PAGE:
As I near the halfway mark on my first edit of SOS United States, I take the same process with the edit of a novel as I do with my screenplays. With the first draft of anything I write, I reread the copy at least twice so when I complete a project, it’s relatively clean—at least that’s the goal.
But sure enough, when I let a draft sit for a few days before I go back for a first edit, I pick up a variety of things that have been missed, don’t make sense, or just need to be reworked. But this, of course, is a good thing. Generally, my aim is to have a solid manuscript complete before it goes off to an editor.
I cannot stress the importance of retaining a good editor. This should be a person who is great at their craft, enthusiastic to read your work and will provide solid feedback (good, bad, or indifferent). Nothing is worse than reading a book, screenplay, or article that you can tell hasn’t been properly edited. Many years ago, I withdrew from an acting project as the filmmaker missed a glaring plot hole in his screenplay. When I brought it to his attention, he didn’t want to hear about it. It wasn’t worth being part of that project just for the sake of getting some footage for my reel.
Speaking of film, Facebook reminded me of a memory from my first feature film Justice Is Mind. In the movie, one of the primary characters states that “Thought Identification Procedure,” aka mind reading, was approved by Congress in 2023. Although Congress has yet to approve such a procedure, I must wonder just how far along this technology is from a science fact point of view.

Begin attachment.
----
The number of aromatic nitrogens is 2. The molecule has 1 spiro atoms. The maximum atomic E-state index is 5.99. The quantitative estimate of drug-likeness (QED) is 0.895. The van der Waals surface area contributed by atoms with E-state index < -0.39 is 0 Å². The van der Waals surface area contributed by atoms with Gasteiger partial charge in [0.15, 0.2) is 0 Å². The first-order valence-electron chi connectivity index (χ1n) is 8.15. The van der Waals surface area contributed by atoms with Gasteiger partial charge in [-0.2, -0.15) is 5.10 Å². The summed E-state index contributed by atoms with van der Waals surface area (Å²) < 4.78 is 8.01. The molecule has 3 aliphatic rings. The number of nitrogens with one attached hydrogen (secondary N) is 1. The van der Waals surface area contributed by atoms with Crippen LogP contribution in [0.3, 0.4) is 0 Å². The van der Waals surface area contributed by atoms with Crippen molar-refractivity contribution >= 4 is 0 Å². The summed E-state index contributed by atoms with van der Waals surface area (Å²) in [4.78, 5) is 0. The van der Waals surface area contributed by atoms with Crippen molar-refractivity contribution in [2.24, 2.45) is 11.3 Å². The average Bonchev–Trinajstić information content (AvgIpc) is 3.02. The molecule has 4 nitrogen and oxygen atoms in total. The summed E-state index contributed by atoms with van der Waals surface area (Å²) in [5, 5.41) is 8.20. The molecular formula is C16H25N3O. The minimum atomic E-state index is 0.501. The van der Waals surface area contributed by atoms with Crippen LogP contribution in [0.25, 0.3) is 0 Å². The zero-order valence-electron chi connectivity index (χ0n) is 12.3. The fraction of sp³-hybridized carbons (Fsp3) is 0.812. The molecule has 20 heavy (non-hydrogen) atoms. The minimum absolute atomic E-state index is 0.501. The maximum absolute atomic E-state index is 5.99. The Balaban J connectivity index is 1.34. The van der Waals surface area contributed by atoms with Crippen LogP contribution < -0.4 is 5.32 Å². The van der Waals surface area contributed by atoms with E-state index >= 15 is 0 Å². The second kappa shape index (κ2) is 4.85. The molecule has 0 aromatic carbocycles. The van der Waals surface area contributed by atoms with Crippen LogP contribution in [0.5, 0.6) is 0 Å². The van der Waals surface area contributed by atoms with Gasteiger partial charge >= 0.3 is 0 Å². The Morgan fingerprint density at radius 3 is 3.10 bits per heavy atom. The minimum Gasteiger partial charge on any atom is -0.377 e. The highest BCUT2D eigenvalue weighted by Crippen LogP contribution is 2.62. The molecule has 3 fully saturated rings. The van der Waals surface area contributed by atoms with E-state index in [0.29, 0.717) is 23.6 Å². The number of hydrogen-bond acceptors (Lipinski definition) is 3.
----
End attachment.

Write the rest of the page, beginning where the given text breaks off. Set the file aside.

When I do my weekly search on “mind reading technology” articles for Justice Is Mind’s Facebook page, it’s clear that this technology is pretty far along. Even if the video memory component isn’t as developed as it is in the film, it’s certainly moving in that direction. Perhaps, at some point, I will revisit with the experts researching this technology. The sequel to Justice Is Mind, In Mind We Trust, addresses numerous ethical issues that these present-day articles are reporting. But one thing is certain, we know that science fiction has often led to science fact.
Finally, while visiting Newport yesterday for a Cars & Coffee event, I found I had some extra time on my hands and visited a museum I’ve never been to before – The Newport Art Museum. This architectural gem with its variety of artwork in numerous mediums, is a must-see. I was particularly impressed with the Conflict and Remember exhibit along with galleries at the Cushing Memorial Gallery. Although I only had an hour to explore, plan to spend two.